Author(s): Op den Kamp CM, Langen RC, Minnaard R, Kelders MC, Snepvangers FJ,
Abstract Share this page
Abstract Cachexia is a prevalent phenomenon of non-small cell lung cancer (NSCLC) which is responsible for increased mortality and deterioration of physical performance. Preclinical research indicates that systemic inflammation induces cachexia-related muscle wasting through muscular Nuclear Factor-kappa B (NF-κB) signaling and subsequent ubiquitin proteasome system (UPS)-mediated proteolysis. As these pathways could be a target for early intervention strategies, it needs to be elucidated whether increased activation of these pathways is already present in early stage NSCLC cachexia. The aim of the present study was therefore to assess muscular NF-κB and UPS activation in patients with NSCLC pre-cachexia. Sixteen patients with newly diagnosed stages I-III NSCLC having <10\% weight loss and ten healthy controls were studied. Body composition, systemic inflammation and exercise capacity were assessed in all subjects and NF-κB and UPS activity in vastus lateralis muscle biopsies in a subset. Patients showed increased plasma levels of C-reactive protein (CRP) (P<0.001), soluble Tumor Necrosis Factor receptor 1 (sTNF-R1) (P<0.05), fibrinogen (P<0.001) and decreased levels of albumin (P<0.001). No changes in fat free body mass or skeletal muscle NF-κB and UPS activity were observed, while peak oxygen consumption ( [Formula: see text] ) was significantly decreased in patients compared with healthy controls. In conclusion, this exploratory study demonstrates significantly reduced exercise capacity in NSCLC pre-cachexia despite maintenance of muscle mass and unaltered indices of UPS activation. The absence of muscular NF-κB-dependent inflammatory signaling supports the notion that transition of systemic to local inflammation is required to initiate UPS-dependent muscle wasting characteristic for (experimental) cachexia. Copyright Â© 2011 Elsevier Ireland Ltd. All rights reserved.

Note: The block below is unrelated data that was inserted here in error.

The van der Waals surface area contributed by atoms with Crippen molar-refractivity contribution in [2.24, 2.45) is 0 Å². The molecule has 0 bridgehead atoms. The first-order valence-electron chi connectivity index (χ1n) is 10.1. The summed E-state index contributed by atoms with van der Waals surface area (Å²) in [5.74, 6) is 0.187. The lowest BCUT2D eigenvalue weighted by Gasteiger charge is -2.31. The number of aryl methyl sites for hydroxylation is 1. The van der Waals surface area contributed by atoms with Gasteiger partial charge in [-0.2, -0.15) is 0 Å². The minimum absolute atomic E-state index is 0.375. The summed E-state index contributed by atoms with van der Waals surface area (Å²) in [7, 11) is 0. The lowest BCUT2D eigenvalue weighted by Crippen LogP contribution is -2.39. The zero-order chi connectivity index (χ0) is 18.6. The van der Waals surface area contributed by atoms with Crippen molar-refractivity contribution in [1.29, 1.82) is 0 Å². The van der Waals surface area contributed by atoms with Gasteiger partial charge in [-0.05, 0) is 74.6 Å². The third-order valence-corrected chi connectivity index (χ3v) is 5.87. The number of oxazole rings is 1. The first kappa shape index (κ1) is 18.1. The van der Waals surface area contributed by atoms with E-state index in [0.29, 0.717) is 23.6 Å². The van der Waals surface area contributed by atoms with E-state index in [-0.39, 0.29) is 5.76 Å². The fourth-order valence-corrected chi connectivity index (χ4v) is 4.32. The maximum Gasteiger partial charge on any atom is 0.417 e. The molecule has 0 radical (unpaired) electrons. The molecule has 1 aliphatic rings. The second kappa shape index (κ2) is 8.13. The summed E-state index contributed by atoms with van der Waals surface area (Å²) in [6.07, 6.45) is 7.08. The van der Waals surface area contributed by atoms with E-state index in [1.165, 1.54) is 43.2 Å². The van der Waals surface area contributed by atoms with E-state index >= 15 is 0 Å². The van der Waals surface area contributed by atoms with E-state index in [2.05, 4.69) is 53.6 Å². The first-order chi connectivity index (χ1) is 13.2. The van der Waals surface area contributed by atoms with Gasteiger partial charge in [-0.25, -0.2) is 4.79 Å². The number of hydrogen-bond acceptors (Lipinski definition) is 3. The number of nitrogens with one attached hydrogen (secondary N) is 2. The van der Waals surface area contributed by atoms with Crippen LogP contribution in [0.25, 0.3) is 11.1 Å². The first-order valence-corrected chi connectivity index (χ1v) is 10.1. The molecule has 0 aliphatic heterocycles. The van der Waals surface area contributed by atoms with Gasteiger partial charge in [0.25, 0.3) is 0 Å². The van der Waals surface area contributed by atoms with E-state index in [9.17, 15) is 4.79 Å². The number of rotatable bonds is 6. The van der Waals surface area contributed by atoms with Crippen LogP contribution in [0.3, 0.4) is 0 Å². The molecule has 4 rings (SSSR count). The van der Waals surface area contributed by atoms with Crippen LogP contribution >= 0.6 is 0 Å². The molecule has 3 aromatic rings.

This article was published in Lung Cancer
and referenced in Journal of Pediatric Neurology and Medicine